Mixing quantum and relativity

Researchers from Harvard and Raytheon BBN Technology have observed, in their lab, a phenomenon that so far has been theorised to make sense of black holes in the universe. These physical monsters (in the sense that defies our imagination by bending so much the space time that nothing can escape from their attraction, not even light, hence the name: black holes) have a behaviour that can be explained only using both relativistic phenomena (the bending of the space time) and quantum phenomena (what happens at their edges with the emission of random photons that can happen in quantum physics but it is not supposed to happen in relativistic physics).

Black holes are far away from us and are "invisible": we suspect they are there by looking at the effects they create on surrounding objects (stars). Hence it is almost impossibile to run experiments on black holes.

Well, according to what these researchers have found a phenomenon that is typical of black holes, electrons behaving like a liquid, strongly interacting with one another, can be observed in a lab using graphene.

In a conducting material electrons move, and they "flow" in une specific direction if there is an electric field "pushing" them (a voltage).  However, their movement is pretty slow, a few cm per second, since they jump from one atom to another in a 3 dimensional space. 
Not so in graphene. Graphene is a one atom thick layer, as thin as it gets, and we can say it is a 2D object. Electrons in a graphene layer move at 1/300 of the speed of light, that is some 1,000km per second, that is infinitely faster than in a normal conductor.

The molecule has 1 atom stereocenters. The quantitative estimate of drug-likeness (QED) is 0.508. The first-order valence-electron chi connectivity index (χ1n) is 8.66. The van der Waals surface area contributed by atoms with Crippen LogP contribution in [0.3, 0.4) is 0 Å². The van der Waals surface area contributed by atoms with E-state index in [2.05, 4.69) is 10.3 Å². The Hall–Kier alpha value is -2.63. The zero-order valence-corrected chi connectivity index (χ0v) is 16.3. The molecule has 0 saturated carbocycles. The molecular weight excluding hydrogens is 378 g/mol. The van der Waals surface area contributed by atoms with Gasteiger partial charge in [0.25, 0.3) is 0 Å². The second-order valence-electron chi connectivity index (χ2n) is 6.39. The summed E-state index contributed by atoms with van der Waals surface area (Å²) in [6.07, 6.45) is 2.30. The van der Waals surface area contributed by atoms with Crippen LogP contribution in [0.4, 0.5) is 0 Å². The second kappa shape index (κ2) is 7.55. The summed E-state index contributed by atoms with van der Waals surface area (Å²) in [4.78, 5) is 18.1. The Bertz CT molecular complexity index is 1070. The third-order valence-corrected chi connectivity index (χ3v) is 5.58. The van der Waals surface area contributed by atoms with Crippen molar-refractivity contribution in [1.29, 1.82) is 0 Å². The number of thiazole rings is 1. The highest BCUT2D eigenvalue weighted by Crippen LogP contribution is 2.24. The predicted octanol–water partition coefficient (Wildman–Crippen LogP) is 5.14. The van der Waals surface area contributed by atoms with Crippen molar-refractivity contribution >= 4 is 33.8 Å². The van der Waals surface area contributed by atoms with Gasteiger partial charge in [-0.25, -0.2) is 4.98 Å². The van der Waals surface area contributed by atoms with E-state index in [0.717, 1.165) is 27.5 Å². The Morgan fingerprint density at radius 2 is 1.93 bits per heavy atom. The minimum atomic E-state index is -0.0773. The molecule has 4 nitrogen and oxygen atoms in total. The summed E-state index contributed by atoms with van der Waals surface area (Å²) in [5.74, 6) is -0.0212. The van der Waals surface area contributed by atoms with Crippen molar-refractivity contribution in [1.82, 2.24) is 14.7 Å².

Moving this fast they also bump into one another (something that does not happen in a normal conductor, each electron keeps its distance from the other and bumps are rare). Researchers have estimated some 10 trillion bumps every second! This is what happens (in terms of atoms) in a fluid and indeed the flow of electrons in the graphene looks like the flow of a liquid. 

Why is it that this was only observed now and not before, since we have had graphene for many years?  The reason is that the behaviour of electrons as they flow in a graphene layer is strongly influenced by the purity of graphene and by what is around the graphene layer. What the researchers did here was to sandwich the graphene, a very pure layer of it, between layers of non conducting crystal layers having similar atomic structure of graphene. 

To observe the behaviour of the electrons they have observed the thermal conductivity in a very precise way (they measured the temperature with a precision of 1/1000 of a degree C) and to do that they had to invent a new method of measurement.

In practice, they observed the behaviour that electrons are supposed to have at the edges of a black hole. 

This provides better understanding at the edge of physics. For the practical implications we might need to wait a few more years... 

Author - Roberto Saracco

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